Written by: Mike Mignola, Chris Roberson
Art by: Christopher Mitten
Color by: Dave Stewart
Just to let you all know. Sadly, no dragons have shown up (yet) in this first issue of Rasputin. Speaking of him, he is alive and well. He has been thought dead and seems to have some kind of power. It all begins with Adolf Hitler finding Rasputin as he pitches an idea for Rasputin to work with him. What do you get when a “holy” man teams up with Hitler? Pure madness and chaos. One interesting aspect is seeing these two hash an idea of how to control the world and it’ll be fun to see who will be able to stop them.
After a brief introduction and meeting between Adolf and Rasputin, we are then introduced to our main character. Professor Bruttenholm, who works for intelligence for his government and is also a man interested in the paranormal. I would say what I found most likable about him is that even though he knows he is in a world with doubters, He really seems only willing to bring up any of his findings when there’s just enough evidence to help push forward his investigation. Even his superiors are fine with him trying to look more into what appears to be something about ghosts and spirits with the enemies in Germany.
Bruttenholm seems to really play it safe for his job’s sake as he decides to only look further into his findings by taking time off from work and search for more information on his own. I enjoy how he’s very smart about going his own way about this. To me, this helps a man in his position to not have him lose a job if he was caught disobeying an order while at work. He also never seems to try and push the ideas of the paranormal onto others. It’s an interesting take on a character who essentially tends to keep these things to himself and only pour out his information when he’s sure there is something to look into. He’s also not going to be in this alone as we meet one of his longtime friends Harry, a soldier getting ready to head out into the war again. They are both interested in the unknown and I like that they show how even they know that what they want to be proven real can be dangerous as they exchange remembering an old friend no longer with them. With the appearance of an actual zombie that barges in as they are catching up, it seems that they will be sticking it out together and see how this has happened.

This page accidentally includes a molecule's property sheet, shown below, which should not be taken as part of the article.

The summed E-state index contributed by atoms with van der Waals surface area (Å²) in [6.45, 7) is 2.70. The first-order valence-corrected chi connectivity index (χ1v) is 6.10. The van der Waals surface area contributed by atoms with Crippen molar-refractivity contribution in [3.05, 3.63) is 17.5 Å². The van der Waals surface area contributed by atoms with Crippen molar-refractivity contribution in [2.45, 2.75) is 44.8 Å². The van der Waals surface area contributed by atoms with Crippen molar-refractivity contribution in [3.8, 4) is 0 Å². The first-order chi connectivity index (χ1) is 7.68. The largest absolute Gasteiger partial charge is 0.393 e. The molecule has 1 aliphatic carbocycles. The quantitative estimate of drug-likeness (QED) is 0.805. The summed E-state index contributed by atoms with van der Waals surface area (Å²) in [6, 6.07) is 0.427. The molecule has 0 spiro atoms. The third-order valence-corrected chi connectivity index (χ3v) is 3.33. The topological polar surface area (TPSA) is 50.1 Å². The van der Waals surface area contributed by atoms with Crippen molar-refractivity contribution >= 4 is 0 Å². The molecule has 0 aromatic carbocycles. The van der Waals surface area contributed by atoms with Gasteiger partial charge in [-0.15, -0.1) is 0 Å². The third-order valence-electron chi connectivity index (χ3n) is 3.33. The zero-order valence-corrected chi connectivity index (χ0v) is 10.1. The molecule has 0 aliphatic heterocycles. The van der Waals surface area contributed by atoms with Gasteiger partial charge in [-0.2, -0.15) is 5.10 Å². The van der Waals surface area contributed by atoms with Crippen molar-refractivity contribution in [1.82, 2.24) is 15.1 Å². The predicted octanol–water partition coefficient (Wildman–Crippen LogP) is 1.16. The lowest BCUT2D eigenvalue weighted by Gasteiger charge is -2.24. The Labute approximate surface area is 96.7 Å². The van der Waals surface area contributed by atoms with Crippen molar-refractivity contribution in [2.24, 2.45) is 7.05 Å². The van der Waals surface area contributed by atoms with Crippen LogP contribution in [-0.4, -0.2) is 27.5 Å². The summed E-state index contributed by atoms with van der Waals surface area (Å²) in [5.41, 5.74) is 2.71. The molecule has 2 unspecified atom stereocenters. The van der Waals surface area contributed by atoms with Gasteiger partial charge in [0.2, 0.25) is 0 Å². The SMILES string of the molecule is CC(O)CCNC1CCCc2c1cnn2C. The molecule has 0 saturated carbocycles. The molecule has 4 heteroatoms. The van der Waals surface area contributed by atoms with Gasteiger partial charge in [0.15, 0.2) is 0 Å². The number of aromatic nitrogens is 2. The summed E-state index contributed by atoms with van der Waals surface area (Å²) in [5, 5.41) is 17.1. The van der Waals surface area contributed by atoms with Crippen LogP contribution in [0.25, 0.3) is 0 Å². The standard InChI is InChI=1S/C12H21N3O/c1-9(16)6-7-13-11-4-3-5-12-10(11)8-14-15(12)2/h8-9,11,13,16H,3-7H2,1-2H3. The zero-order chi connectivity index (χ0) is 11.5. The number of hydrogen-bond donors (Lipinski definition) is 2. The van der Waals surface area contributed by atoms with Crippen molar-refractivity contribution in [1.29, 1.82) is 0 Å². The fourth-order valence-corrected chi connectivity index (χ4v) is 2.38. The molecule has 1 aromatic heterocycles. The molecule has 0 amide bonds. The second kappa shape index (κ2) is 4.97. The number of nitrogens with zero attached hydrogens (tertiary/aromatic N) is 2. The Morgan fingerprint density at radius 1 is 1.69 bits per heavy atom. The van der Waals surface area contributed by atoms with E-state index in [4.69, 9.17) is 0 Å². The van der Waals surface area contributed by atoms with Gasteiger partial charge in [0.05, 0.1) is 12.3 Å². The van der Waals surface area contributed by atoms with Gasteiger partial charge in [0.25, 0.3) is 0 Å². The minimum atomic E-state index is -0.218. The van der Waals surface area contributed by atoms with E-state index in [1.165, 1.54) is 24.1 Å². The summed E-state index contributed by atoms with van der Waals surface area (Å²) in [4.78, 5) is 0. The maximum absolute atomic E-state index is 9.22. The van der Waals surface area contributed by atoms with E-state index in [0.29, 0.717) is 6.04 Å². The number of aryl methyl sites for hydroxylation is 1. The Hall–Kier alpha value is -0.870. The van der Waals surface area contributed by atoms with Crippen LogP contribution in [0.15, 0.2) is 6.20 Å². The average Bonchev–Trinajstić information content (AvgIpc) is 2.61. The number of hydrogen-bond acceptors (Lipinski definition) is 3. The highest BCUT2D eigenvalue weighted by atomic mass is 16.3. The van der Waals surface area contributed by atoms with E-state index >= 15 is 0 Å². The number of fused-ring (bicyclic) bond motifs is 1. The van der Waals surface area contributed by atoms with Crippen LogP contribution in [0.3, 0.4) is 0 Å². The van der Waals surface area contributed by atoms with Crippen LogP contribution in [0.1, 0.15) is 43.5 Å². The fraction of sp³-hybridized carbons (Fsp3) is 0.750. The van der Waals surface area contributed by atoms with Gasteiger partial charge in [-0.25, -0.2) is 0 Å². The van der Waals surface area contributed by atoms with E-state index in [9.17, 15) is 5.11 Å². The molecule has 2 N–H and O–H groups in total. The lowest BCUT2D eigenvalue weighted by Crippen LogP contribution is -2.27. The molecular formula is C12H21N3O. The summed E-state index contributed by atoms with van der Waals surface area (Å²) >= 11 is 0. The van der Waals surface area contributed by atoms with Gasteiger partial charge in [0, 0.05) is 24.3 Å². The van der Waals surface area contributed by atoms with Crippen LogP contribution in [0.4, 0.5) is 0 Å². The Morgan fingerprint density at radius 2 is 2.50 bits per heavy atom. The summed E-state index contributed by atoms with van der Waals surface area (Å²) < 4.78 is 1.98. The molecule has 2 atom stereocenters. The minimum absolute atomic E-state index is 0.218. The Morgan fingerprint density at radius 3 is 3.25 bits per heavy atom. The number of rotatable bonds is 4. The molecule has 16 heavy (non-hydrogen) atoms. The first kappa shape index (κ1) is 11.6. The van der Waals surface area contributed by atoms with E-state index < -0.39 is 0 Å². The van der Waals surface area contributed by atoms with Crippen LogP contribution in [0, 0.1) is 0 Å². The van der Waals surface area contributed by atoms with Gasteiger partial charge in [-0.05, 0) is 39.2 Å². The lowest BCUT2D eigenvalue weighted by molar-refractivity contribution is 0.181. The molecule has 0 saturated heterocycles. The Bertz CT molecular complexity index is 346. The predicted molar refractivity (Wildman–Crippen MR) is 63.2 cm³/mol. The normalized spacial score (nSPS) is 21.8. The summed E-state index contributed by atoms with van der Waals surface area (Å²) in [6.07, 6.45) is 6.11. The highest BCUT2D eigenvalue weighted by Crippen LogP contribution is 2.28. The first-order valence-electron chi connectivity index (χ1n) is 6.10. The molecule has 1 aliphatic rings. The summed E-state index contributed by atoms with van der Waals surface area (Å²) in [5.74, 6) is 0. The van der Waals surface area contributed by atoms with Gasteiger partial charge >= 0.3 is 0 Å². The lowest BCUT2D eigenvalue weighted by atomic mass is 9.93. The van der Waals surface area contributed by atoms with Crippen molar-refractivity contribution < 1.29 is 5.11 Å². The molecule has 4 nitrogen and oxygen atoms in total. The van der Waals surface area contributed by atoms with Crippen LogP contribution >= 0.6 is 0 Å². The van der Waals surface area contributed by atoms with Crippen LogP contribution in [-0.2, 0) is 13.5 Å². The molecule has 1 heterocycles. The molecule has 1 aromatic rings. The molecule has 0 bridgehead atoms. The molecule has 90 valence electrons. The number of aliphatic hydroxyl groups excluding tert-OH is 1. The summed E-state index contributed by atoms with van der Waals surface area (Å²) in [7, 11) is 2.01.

Rasputin: The Voice of the Dragon seems to be about mystery, magic, and monsters. This essentially feels like an old age Ghostbusters story. It doesn’t have a lot of humor as it takes a more serious tone. Even with that, issue #1 tends to be an enjoyable book with layers of unknown waiting to be unraveled.